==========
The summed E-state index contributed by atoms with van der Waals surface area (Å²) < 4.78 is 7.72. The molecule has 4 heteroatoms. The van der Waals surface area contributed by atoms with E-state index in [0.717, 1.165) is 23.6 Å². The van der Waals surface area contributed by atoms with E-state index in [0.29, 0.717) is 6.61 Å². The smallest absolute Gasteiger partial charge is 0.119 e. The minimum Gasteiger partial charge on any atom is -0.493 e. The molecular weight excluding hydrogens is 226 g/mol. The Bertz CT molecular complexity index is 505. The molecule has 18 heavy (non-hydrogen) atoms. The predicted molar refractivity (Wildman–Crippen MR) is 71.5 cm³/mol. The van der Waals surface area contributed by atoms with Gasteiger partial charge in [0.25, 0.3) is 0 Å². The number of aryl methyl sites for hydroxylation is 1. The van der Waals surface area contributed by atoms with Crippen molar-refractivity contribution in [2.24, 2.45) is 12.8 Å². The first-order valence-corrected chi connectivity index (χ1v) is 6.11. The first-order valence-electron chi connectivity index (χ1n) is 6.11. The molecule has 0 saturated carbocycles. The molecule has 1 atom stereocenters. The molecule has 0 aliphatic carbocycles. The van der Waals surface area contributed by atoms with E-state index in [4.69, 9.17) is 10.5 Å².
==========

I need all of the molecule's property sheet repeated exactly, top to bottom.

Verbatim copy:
The summed E-state index contributed by atoms with van der Waals surface area (Å²) < 4.78 is 7.72. The molecule has 4 heteroatoms. The van der Waals surface area contributed by atoms with E-state index in [0.717, 1.165) is 23.6 Å². The van der Waals surface area contributed by atoms with E-state index in [0.29, 0.717) is 6.61 Å². The smallest absolute Gasteiger partial charge is 0.119 e. The minimum Gasteiger partial charge on any atom is -0.493 e. The molecular weight excluding hydrogens is 226 g/mol. The Bertz CT molecular complexity index is 505. The molecule has 18 heavy (non-hydrogen) atoms. The predicted molar refractivity (Wildman–Crippen MR) is 71.5 cm³/mol. The van der Waals surface area contributed by atoms with Gasteiger partial charge in [0.25, 0.3) is 0 Å². The number of aryl methyl sites for hydroxylation is 1. The van der Waals surface area contributed by atoms with Crippen molar-refractivity contribution in [2.24, 2.45) is 12.8 Å². The first-order valence-corrected chi connectivity index (χ1v) is 6.11. The first-order valence-electron chi connectivity index (χ1n) is 6.11. The molecule has 0 saturated carbocycles. The molecule has 1 atom stereocenters. The molecule has 0 aliphatic carbocycles. The van der Waals surface area contributed by atoms with E-state index in [4.69, 9.17) is 10.5 Å².